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Endangered and Threatened Wildlife and Plants; 90-Day Finding on a Petition to Delist the Plymouth Redbelly Turtle (Pseudemys rubriventris bangsi

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Information about this document as published in the Federal Register.

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Fish and Wildlife Service, Interior.


Notice of 90-day petition finding and initiation of status review.


We, the U.S. Fish and Wildlife Service (Service), announce a 90-day finding on a petition to remove the Plymouth redbelly turtle (Pseudemys rubriventris bangsi), now referred to as the Plymouth (or northern) red-bellied cooter (P. rubriventris), from the Federal List of Threatened and Endangered Wildlife under the Endangered Species Act of 1973, as amended (Act). We find that the petition and additional information in our files presents substantial information indicating that delisting the Plymouth red-bellied cooter may be warranted, and we are therefore initiating a status review. To assist us in ensuring that the review is comprehensive, we are soliciting information and data regarding this species.


The administrative finding announced in this document was made on October 3, 2006. To be considered in the 12-month finding for this petition, comments and information should be submitted to us by December 4, 2006.


Data, information, comments, or questions concerning this petition and our finding should be submitted to the Field Supervisor (Attention: Endangered Species), New England Field Office, 70 Commercial Street, Suite 300, Concord, New Hampshire 03301. The petition, administrative record, supporting data, and comments will be available for public inspection, by appointment, during normal business hours at the above address.

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Michael J. Amaral, Sr. Endangered Species Specialist, at the New England Field Office (see ADDRESSES above), or at 603-223-2541.

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Public Information Solicited

When we make a finding that substantial information exists to indicate that listing or delisting a species may be warranted, we are required to promptly commence a review of the status of the species. We intend that any final action resulting from this status review will be as accurate and effective as possible. Therefore, we request comments or suggestions from the public, other concerned governmental agencies, Native American Tribes, the scientific community, industry, or any other interested parties. We would be particularly interested in any data indicating that the Plymouth red-bellied cooter may qualify for protection under the Act as a distinct population segment per standards as described in the Policy Regarding the Recognition of Distinct Vertebrate Population Segments Under the Endangered Species Act (February 7, 1996; 61 FR pages 4722) or as part of some larger taxonomic entity that is threatened or endangered. We are opening a 60-day public comment period (see DATES) to allow all interested parties an opportunity to provide information on the status of the Plymouth red-bellied cooter throughout its range, including information on the species' biology and ecology; its genetics and taxonomic classification; the historic and current abundance and distribution of the Plymouth, Massachusetts population; ongoing conservation measures for the species and its habitat; and the threats facing the Plymouth red-bellied cooter in relation to the five listing factors (as defined in section 4(a)(1) of the Act).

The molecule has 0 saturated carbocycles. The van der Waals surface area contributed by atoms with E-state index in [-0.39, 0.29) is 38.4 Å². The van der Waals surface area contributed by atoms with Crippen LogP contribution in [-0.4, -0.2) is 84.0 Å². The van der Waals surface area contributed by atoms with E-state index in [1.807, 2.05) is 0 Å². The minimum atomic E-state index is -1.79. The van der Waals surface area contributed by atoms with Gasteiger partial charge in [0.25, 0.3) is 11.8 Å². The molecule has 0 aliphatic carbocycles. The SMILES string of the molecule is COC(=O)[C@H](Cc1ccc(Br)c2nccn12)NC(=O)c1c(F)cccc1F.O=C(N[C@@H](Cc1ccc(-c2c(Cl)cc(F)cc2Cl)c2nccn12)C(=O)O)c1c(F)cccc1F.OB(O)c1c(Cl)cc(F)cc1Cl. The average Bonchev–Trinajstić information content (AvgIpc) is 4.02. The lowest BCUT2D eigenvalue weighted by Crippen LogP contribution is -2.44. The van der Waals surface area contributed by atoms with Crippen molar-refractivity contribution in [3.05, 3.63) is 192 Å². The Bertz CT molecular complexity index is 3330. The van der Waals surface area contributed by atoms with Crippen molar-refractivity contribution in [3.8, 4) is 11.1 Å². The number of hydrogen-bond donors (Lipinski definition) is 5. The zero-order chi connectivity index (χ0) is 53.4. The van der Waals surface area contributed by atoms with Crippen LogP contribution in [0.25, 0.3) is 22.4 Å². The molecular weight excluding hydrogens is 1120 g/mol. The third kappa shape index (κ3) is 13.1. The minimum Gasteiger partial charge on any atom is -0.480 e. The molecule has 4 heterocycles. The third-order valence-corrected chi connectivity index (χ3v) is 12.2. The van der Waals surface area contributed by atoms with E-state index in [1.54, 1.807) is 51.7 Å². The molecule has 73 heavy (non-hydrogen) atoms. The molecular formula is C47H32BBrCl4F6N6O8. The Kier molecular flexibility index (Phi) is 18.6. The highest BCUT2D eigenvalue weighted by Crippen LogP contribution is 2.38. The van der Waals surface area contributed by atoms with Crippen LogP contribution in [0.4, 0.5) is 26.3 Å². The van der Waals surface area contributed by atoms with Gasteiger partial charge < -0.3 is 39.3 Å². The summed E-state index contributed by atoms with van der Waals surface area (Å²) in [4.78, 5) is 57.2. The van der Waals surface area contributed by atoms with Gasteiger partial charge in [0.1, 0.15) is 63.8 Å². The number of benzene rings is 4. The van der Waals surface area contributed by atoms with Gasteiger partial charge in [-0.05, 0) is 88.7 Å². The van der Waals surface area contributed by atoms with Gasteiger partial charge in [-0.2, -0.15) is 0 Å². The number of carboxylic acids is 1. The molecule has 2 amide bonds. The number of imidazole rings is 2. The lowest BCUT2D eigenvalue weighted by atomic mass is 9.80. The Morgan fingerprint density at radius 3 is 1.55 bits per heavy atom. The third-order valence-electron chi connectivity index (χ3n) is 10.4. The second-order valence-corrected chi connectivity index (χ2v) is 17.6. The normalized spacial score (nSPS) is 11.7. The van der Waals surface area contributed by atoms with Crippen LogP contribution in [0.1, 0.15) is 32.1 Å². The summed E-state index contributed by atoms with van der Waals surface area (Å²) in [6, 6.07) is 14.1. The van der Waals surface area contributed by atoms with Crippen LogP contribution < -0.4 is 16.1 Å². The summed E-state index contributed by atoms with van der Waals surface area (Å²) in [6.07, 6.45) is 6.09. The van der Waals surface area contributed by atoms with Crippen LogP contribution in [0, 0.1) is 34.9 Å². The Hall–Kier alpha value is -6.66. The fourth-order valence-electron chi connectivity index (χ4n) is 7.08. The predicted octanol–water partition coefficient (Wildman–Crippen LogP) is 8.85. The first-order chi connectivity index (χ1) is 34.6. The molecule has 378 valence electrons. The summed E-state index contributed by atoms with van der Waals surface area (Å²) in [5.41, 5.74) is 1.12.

We will base our 12-month finding on a review of the best scientific and commercial information available, including all information received during the public comment period. If you wish to provide comments you may submit your comments and materials concerning this finding to the Field Supervisor, New England Field Office (see ADDRESSES section). Please note that comments merely stating support or opposition to the actions under consideration without providing supporting information, although noted, will not be considered in making a determination, as section 4(b)(1)(A) of the Act directs that determinations as to whether any species is a threatened or endangered species shall be made “solely on the basis of the best scientific and commercial data available.” At the conclusion of the status review, we will issue the 12-month finding on the petition, as provided in section 4(b)(3)(B) of the Act.

Our practice is to make comments, including names and home addresses of respondents, available for public review during regular business hours. Individual respondents may request that we withhold their home addresses from the record, which we will honor to the extent allowable by law. There also may be circumstances in which we would withhold from the record a respondent's identity, as allowable by law. If you wish us to withhold your name and/or address, you must state this prominently at the beginning of your comment, but you should be aware that the Service may be required to disclose your name and address pursuant to the Freedom of Information Act. However, we will not consider anonymous comments. We will make all submissions from organizations or businesses, and from individuals identifying themselves as representatives or officials of organizations or businesses, available for public inspection in their entirety.